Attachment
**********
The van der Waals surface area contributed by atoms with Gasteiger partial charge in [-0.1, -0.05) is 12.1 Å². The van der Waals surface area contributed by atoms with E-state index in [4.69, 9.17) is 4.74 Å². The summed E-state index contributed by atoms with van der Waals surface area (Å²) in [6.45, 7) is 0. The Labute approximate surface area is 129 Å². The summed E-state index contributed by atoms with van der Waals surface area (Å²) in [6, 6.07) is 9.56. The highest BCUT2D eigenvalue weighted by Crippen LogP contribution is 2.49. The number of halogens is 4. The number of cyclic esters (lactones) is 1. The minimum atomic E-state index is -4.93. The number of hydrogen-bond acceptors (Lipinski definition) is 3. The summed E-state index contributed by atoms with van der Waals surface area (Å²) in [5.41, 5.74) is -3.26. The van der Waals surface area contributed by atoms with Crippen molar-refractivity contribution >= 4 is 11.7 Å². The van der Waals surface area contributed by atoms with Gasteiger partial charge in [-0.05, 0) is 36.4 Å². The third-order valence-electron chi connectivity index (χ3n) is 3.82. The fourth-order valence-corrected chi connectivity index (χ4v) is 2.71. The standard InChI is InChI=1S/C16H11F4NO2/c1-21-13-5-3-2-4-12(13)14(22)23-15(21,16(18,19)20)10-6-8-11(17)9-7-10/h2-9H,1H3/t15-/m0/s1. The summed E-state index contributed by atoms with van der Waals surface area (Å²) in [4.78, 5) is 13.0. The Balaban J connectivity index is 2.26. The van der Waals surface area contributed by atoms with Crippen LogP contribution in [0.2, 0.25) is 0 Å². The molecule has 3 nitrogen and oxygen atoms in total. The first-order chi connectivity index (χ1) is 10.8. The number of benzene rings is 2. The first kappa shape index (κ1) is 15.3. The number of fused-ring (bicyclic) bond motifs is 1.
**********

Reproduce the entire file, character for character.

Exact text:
The van der Waals surface area contributed by atoms with Gasteiger partial charge in [-0.1, -0.05) is 12.1 Å². The van der Waals surface area contributed by atoms with E-state index in [4.69, 9.17) is 4.74 Å². The summed E-state index contributed by atoms with van der Waals surface area (Å²) in [6.45, 7) is 0. The Labute approximate surface area is 129 Å². The summed E-state index contributed by atoms with van der Waals surface area (Å²) in [6, 6.07) is 9.56. The highest BCUT2D eigenvalue weighted by Crippen LogP contribution is 2.49. The number of halogens is 4. The number of cyclic esters (lactones) is 1. The minimum atomic E-state index is -4.93. The number of hydrogen-bond acceptors (Lipinski definition) is 3. The summed E-state index contributed by atoms with van der Waals surface area (Å²) in [5.41, 5.74) is -3.26. The van der Waals surface area contributed by atoms with Crippen molar-refractivity contribution >= 4 is 11.7 Å². The van der Waals surface area contributed by atoms with Gasteiger partial charge in [-0.05, 0) is 36.4 Å². The third-order valence-electron chi connectivity index (χ3n) is 3.82. The fourth-order valence-corrected chi connectivity index (χ4v) is 2.71. The standard InChI is InChI=1S/C16H11F4NO2/c1-21-13-5-3-2-4-12(13)14(22)23-15(21,16(18,19)20)10-6-8-11(17)9-7-10/h2-9H,1H3/t15-/m0/s1. The summed E-state index contributed by atoms with van der Waals surface area (Å²) in [4.78, 5) is 13.0. The Balaban J connectivity index is 2.26. The van der Waals surface area contributed by atoms with Crippen LogP contribution in [0.2, 0.25) is 0 Å². The molecule has 3 nitrogen and oxygen atoms in total. The first-order chi connectivity index (χ1) is 10.8. The number of benzene rings is 2. The first kappa shape index (κ1) is 15.3. The number of fused-ring (bicyclic) bond motifs is 1.